From castles to cathedrals, they are features of Scotland’s past and landscape that help draw millions of visitors to the country each year, keen to explore its rich tapestry of architecture and history.

But in a post-pandemic crisis, visitor attractions are struggling to recruit staff and it has emerged that some traditional hotspot destinations are still not open for summer.

Historic Environment Scotland (HES) said staffing issues are causing problems for a number of its properties, with 15 sites yet to open as a result of issues linked to the pandemic.

Those yet to open post-pandemic include Dunkeld Cathedral, Kilmartin Crosses in Argyll, Balvenie Castle in Moray, Tolquhon Castle in Aberdeenshire, and Kisimul Castle on Barra.

HES said it was hoped the 15 properties still closed due to Covid would open on a rolling basis over the summer.

The Association of Scottish Visitor Attractions (ASVA) has launched a recruitment drive after research, last month, found 55 per cent of 850 attractions were experiencing challenges in recruitment.

A spokewoman for HES said staff normally employed in seasonal roles had found work in other fields following lockdown.

She said: “While 80% of our attractions are now open to visitors, we still face challenges in reopening our seasonal sites, with one of the biggest factors being the availability of staff, with many former seasonal colleagues now employed, post pandemic, in other fields.

“This is having a detrimental effect in terms of impacting on our wider sector, highlighted recently by the Association of Scottish Visitor Attractions who have launched a recruitment campaign to attract people back into the sector.”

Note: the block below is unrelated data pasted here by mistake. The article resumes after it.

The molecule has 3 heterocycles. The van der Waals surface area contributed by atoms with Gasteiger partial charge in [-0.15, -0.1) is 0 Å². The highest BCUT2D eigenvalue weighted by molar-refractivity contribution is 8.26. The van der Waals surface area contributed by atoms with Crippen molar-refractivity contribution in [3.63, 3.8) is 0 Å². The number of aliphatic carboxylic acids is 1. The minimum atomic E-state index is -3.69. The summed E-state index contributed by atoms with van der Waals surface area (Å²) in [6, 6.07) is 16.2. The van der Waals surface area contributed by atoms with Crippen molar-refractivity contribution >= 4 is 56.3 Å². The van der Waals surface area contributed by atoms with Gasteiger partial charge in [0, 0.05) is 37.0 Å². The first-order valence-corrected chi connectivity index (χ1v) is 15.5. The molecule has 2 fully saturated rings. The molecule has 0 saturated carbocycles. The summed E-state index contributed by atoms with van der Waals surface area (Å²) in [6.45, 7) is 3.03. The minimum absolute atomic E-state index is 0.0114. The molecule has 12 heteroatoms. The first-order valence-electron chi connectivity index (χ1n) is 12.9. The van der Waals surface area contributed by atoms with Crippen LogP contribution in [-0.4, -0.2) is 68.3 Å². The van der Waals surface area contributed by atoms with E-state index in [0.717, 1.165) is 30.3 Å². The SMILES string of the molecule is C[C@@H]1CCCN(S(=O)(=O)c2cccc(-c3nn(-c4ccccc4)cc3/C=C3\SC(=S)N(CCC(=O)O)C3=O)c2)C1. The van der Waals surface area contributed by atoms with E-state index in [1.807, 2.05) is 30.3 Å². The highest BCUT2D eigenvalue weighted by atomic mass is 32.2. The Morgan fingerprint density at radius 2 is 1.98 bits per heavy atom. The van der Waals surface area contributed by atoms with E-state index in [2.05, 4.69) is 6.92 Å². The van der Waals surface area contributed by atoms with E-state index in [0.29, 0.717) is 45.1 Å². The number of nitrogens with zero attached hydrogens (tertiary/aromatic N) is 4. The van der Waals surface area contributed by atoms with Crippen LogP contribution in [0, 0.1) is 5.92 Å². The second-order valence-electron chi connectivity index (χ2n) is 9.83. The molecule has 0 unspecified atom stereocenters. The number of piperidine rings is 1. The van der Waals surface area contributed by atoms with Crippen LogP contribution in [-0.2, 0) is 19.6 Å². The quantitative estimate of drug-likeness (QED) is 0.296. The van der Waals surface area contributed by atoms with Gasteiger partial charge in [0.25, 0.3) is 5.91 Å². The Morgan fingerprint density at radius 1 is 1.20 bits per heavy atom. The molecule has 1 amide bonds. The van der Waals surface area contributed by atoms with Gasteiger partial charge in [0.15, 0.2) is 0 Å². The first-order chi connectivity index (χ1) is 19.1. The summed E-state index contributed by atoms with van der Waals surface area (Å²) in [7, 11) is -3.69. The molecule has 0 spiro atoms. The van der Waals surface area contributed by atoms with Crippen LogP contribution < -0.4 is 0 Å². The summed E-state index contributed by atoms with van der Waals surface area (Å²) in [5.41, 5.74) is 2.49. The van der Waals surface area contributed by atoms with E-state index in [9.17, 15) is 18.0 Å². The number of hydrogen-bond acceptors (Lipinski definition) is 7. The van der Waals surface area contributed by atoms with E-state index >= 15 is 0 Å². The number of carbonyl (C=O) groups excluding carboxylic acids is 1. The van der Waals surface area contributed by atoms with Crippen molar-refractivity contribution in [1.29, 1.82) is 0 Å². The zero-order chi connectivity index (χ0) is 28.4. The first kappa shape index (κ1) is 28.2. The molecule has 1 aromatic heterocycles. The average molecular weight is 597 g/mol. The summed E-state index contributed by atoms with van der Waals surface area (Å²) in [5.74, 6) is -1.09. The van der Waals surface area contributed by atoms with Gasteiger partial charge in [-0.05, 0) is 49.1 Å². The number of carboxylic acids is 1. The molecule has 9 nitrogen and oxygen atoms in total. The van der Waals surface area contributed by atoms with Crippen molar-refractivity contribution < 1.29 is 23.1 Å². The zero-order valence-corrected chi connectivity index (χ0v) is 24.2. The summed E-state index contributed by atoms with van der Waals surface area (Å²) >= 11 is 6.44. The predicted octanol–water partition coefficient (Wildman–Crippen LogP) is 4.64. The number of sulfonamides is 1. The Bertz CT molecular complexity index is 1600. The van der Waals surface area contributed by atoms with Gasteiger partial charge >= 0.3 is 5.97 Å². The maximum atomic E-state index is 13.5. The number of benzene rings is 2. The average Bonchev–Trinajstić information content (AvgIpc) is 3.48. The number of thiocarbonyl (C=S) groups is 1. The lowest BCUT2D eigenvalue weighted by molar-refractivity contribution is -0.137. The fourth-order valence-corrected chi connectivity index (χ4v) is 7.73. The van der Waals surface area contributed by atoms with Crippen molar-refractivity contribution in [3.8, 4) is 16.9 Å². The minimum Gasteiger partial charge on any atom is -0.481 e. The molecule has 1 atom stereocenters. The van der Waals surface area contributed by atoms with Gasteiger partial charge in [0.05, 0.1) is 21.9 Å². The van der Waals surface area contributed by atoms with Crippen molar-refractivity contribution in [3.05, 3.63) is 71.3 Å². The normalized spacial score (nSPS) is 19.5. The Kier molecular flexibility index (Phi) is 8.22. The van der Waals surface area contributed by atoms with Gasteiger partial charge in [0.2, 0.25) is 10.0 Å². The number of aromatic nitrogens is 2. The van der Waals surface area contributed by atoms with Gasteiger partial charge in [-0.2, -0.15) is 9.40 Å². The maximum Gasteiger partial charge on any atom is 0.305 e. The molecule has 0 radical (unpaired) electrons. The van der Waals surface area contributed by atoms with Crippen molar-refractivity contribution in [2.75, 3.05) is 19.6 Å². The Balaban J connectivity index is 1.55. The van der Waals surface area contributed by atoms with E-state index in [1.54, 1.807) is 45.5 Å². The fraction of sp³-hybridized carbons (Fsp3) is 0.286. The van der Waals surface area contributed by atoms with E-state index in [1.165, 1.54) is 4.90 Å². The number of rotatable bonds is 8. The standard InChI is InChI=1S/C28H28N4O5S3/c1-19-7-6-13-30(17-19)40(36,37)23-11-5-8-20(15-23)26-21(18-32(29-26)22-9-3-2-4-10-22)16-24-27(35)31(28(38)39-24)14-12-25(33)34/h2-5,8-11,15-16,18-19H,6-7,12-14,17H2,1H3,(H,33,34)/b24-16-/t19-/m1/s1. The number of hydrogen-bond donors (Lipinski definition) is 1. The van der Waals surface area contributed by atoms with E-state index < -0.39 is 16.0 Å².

Other factors have the delayed re-opening of some properties following lockdown, such as the need for electrical checks, drain flushing and condition inspections.

An additional, 50 historic sites cared for by HES remain closed off to the public while emergency surveys are carried out to assess the state and safety of the structures,.

Climate change is aiding the deterioration of some historic sites, including Lochleven, Aberdour, Tantallon and St Andrews castles, Linlithgow Palace and Melrose Abbey.

National Trust for Scotland (NTS) said three of its properties remained closed.

House of the Binns in Linlithgow is closed for refurbishment – although the grounds remain open – while Arduaine Garden near Oban is closed due to storm damage clear-up.

Souter Johnnie’s Cottage in Ayrshire is shut due to staffing issues.

NTS said it supported the ASVA recruitment campaign and claimed it recently had “great results” in recruiting new staff. ASVA said the visitor attraction sector offered around 17,000 jobs, with a common misconception held that working in tourism “was a job, not a career”.

It comes as the Isle of Skye is also suffering a hospitality staffing crisis as the holiday season gets under way.

Simon Cousins, a spokesman for Skye Connect, which works to support the development of a robust tourism economy, said firms were being forced to reduce their hours due to staffing levels.

The Scottish Tourism Alliance (STA) has said there are 230,000 tourism jobs north of the Border which are either part-time, full-time or in the direct supply chain.

As of May 23, the vacancy rate was 20 per cent – or the equivalent of 45,000 jobs.

According to the STA, summer bookings are perceived by businesses to have been impacted by a range of factors, including the surging cost of living in the UK, the draw of holidays abroad and people taking late decisions on holidays. Scotland’s inability to compete internationally on price and value for money was also cited as a factor.

The survey also laid bare the cost of doing business for firms in the Scottish tourism sector.

Rising energy bills, increasing supplier costs, as well as issues around recruitment and staffing, were identified as the top three challenges facing the industry.

The survey also found that 60% of hotels, 43% of visitor attractions, and 45% of bars, pubs, restaurants, cafes and takeaways said they are unable to trade effectively with the number of staff they currently have.